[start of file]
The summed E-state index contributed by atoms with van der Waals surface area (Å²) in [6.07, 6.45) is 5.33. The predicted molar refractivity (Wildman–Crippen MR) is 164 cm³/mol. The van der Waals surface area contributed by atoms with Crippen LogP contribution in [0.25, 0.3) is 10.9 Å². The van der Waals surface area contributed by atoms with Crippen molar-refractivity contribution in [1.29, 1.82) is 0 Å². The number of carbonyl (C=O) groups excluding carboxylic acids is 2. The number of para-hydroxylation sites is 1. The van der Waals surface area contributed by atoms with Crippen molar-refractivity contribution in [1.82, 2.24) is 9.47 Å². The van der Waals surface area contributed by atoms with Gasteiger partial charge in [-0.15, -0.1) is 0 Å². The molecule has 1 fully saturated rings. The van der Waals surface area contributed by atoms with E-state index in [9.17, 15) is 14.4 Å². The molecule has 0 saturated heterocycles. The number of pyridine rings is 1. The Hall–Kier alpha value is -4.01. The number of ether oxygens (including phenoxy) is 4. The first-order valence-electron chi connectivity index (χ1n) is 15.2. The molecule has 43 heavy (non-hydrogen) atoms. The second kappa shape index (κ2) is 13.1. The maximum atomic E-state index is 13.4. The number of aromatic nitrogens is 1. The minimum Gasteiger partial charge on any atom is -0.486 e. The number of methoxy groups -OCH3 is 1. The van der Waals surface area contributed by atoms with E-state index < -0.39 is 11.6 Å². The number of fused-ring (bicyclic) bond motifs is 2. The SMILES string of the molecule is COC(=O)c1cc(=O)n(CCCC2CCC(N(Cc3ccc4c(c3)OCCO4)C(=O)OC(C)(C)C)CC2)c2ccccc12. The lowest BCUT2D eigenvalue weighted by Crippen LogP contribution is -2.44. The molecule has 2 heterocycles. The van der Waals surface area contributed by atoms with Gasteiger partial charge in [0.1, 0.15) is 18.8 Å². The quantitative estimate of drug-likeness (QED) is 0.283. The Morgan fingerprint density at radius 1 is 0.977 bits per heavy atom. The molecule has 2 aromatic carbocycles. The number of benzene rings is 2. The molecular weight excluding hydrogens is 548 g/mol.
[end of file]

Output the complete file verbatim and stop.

The summed E-state index contributed by atoms with van der Waals surface area (Å²) in [6.07, 6.45) is 5.33. The predicted molar refractivity (Wildman–Crippen MR) is 164 cm³/mol. The van der Waals surface area contributed by atoms with Crippen LogP contribution in [0.25, 0.3) is 10.9 Å². The van der Waals surface area contributed by atoms with Crippen molar-refractivity contribution in [1.29, 1.82) is 0 Å². The number of carbonyl (C=O) groups excluding carboxylic acids is 2. The number of para-hydroxylation sites is 1. The van der Waals surface area contributed by atoms with Crippen molar-refractivity contribution in [1.82, 2.24) is 9.47 Å². The van der Waals surface area contributed by atoms with Gasteiger partial charge in [-0.15, -0.1) is 0 Å². The molecule has 1 fully saturated rings. The van der Waals surface area contributed by atoms with E-state index in [9.17, 15) is 14.4 Å². The molecule has 0 saturated heterocycles. The number of pyridine rings is 1. The Hall–Kier alpha value is -4.01. The number of ether oxygens (including phenoxy) is 4. The first-order valence-electron chi connectivity index (χ1n) is 15.2. The molecule has 43 heavy (non-hydrogen) atoms. The second kappa shape index (κ2) is 13.1. The maximum atomic E-state index is 13.4. The number of aromatic nitrogens is 1. The minimum Gasteiger partial charge on any atom is -0.486 e. The number of methoxy groups -OCH3 is 1. The van der Waals surface area contributed by atoms with E-state index < -0.39 is 11.6 Å². The number of fused-ring (bicyclic) bond motifs is 2. The SMILES string of the molecule is COC(=O)c1cc(=O)n(CCCC2CCC(N(Cc3ccc4c(c3)OCCO4)C(=O)OC(C)(C)C)CC2)c2ccccc12. The lowest BCUT2D eigenvalue weighted by Crippen LogP contribution is -2.44. The molecule has 2 heterocycles. The van der Waals surface area contributed by atoms with Gasteiger partial charge in [0.1, 0.15) is 18.8 Å². The quantitative estimate of drug-likeness (QED) is 0.283. The Morgan fingerprint density at radius 1 is 0.977 bits per heavy atom. The molecule has 2 aromatic carbocycles. The number of benzene rings is 2. The molecular weight excluding hydrogens is 548 g/mol.